"The failure of the federal government to enforce its laws is making our job harder," RCI President Ed Martin said at the conclusion of a panel on Regulatory Veterinarian and Racing Investigator Needs.
Horse Racing Commission Equine Medical Director Dr. Mary Scollay briefed the attendees on substances coming from compounded laboratories and the difference between those that are legal and those not. In short, appropriate substances are those prescribed by a veterinarian to treat a specific horse following a specific diagnosis utilizing substances that have been authorized by the Federal Drug Administration directly for horses or extra label use.
"Veterinarians and individuals who administer illegal compounded substances are crossing the line," Dr. Scollay said.
Martin noted that several racing commissions had complained to the federal government more than a year ago, presenting information about illegal substances being marketed and distributed by compounding pharmacies in various states. To date no indictments have come down.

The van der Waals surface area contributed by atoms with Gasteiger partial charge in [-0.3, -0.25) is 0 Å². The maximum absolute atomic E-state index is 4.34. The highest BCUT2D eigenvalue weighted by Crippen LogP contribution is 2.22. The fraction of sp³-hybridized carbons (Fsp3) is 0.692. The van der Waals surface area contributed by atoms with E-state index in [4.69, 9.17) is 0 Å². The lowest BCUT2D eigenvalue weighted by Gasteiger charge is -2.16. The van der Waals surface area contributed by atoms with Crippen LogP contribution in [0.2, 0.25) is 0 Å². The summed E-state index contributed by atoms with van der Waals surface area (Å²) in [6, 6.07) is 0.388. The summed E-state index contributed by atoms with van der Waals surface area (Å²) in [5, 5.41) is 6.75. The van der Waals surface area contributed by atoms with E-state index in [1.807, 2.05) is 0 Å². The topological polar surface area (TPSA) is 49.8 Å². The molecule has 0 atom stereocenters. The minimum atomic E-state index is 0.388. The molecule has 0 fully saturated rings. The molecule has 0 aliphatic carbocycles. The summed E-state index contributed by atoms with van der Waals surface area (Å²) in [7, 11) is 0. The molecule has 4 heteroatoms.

Chris Clark, the President of the Organization of Racing Investigators, stressed that it was essential for commissions and racetracks to deploy investigators who are properly trained in order to effectively police the backstretch.
In other RCI news:
- Outgoing Chairman Duncan Patterson encouraged member regulators to continue the push to enact uniform medication rules
- The Drug Testing Standards and Practices Committee recommended to the ARCI Board of Directors that the Model Rules pertaining to restricted administration times for controlled therapeutic substances be changed to recommended withdrawal times
- Illinois Racing Board Commissioner Allan Monat, Chairman of the ARCI Rider and Driver Safety Committee, called for a renewed effort to ensure that racetracks had adequate insurance coverage to assist jockeys and riders who suffer injuries
by Steve May, for RCI